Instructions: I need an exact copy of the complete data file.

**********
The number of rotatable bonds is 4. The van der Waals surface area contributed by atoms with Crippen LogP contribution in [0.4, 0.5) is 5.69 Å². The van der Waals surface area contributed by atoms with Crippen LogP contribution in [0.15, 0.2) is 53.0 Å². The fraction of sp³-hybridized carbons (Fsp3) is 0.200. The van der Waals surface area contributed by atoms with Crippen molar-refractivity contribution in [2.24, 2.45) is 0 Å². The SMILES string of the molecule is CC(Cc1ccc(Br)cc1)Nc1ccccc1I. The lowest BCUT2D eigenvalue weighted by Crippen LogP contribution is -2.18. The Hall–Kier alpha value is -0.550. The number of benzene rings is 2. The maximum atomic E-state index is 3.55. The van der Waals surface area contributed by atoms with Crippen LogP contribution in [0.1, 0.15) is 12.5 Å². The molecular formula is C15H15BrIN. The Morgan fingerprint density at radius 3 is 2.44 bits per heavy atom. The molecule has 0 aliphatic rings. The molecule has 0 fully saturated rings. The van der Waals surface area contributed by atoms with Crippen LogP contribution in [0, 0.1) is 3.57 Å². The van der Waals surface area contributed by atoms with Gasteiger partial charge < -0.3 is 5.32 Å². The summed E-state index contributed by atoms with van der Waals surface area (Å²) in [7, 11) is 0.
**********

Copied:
The number of rotatable bonds is 4. The van der Waals surface area contributed by atoms with Crippen LogP contribution in [0.4, 0.5) is 5.69 Å². The van der Waals surface area contributed by atoms with Crippen LogP contribution in [0.15, 0.2) is 53.0 Å². The fraction of sp³-hybridized carbons (Fsp3) is 0.200. The van der Waals surface area contributed by atoms with Crippen molar-refractivity contribution in [2.24, 2.45) is 0 Å². The SMILES string of the molecule is CC(Cc1ccc(Br)cc1)Nc1ccccc1I. The lowest BCUT2D eigenvalue weighted by Crippen LogP contribution is -2.18. The Hall–Kier alpha value is -0.550. The number of benzene rings is 2. The maximum atomic E-state index is 3.55. The van der Waals surface area contributed by atoms with Crippen LogP contribution in [0.1, 0.15) is 12.5 Å². The molecular formula is C15H15BrIN. The Morgan fingerprint density at radius 3 is 2.44 bits per heavy atom. The molecule has 0 aliphatic rings. The molecule has 0 fully saturated rings. The van der Waals surface area contributed by atoms with Crippen LogP contribution in [0, 0.1) is 3.57 Å². The van der Waals surface area contributed by atoms with Gasteiger partial charge < -0.3 is 5.32 Å². The summed E-state index contributed by atoms with van der Waals surface area (Å²) in [7, 11) is 0.